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Monday, December 27, 2010

Mugician Used On Gorillaz "The Fall"!

It's definitely in "Revolving Doors" (track 2). I suspect it's in track 3 and 10 as well. Somebody with better ears or inside knowlege could fill me in better. Many of the apps in the list aren't even instruments, and most of the other instruments are classic piano-style synths. So, I feel really good about this development. Validated.


I'm sticking to my story that the layout is the keyboard layout of the future. I'm pretty sure of it. Most musicians are guitarists, but all current electronic instruments are written for pianists. This layout is chromatically and microtonally "isomorphic", which means that it has as much symmetry as you could ask for to simplify the instrument. It also gives a very wide octave range for the very tiny iPad surface without creating other problems as a side effect.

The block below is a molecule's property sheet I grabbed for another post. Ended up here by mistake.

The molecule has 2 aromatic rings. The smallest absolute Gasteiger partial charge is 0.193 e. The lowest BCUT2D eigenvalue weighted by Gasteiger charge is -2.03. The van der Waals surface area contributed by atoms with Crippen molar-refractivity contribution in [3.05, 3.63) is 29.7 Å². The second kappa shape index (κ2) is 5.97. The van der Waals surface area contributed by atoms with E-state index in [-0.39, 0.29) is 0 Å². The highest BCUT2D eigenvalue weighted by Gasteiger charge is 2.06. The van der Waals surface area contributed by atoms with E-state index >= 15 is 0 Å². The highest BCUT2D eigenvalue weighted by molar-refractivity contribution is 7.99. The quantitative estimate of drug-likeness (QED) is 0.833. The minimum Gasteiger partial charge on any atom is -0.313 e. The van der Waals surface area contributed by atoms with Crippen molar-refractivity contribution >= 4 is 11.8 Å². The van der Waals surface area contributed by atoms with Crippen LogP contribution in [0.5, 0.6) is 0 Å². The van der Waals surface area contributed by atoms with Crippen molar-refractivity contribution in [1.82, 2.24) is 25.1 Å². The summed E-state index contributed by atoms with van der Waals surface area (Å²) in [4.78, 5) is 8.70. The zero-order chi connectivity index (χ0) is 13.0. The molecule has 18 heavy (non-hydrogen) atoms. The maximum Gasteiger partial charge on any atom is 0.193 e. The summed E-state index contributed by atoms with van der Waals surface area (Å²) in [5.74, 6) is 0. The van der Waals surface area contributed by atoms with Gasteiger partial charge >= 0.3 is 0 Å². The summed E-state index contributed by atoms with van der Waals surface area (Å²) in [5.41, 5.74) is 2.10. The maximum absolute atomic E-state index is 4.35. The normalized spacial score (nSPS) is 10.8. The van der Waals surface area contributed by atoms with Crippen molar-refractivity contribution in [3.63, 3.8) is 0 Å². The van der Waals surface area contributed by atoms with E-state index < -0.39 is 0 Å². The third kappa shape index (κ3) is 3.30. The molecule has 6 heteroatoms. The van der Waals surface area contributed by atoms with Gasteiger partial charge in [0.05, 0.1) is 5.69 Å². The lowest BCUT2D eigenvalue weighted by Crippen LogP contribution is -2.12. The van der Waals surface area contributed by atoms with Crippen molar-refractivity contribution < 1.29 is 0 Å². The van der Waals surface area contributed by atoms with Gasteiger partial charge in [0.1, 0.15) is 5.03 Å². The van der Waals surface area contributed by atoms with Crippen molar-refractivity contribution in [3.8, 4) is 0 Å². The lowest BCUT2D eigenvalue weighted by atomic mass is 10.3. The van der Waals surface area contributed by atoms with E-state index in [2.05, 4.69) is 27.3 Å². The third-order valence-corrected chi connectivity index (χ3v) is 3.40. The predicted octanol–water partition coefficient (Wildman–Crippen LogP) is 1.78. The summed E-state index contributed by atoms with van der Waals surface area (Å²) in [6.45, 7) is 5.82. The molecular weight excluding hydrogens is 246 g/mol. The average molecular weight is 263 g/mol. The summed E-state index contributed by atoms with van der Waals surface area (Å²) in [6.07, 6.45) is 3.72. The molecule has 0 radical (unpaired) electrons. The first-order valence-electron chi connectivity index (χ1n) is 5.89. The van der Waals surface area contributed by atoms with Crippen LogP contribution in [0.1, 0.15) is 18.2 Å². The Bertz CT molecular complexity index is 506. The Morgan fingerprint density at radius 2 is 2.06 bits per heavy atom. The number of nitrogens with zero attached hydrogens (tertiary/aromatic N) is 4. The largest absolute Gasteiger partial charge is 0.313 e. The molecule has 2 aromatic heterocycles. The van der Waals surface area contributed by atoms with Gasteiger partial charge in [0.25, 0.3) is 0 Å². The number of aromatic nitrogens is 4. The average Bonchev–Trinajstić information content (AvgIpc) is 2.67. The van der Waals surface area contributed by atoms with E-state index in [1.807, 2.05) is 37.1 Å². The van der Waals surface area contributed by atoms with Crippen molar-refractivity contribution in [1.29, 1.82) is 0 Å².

1. Heh, I like the layout and I'm not a guitarist (I do have some guitars of course...) Piano layout feels very limited and restrictive on iPad. This doesn't.

  2. I actually find it curious that 1 year later, most instruments try piano. In my mind, it seems beyond argument that the form is wrong for ipad; though the recent ability to use external kb helps if you are trying to use ios as a cheap brain rather than an instrument.

    When Roger Linn's Linnstrument video came out, I expected a flood of ipad instruments to come out looking like it.

  3. (Same Anon as above here)

    I don't find it so curious. How many Eigenharp apps exist on the app store? How many of the Continuum apps aren't toys? How many of the Tenori-On inspired apps are more than just imitations of a concept that *came* from music software running on computers, but is more limited in its dedicated hardware form? Which app is better known: ITM pad, the Kaoss-pad like MIDI controller, or Bebot or Morphwiz, that use a similar input scheme but also look relatively cute and/or approachable and can be used on their own without even knowing that real 2D input instruments exist?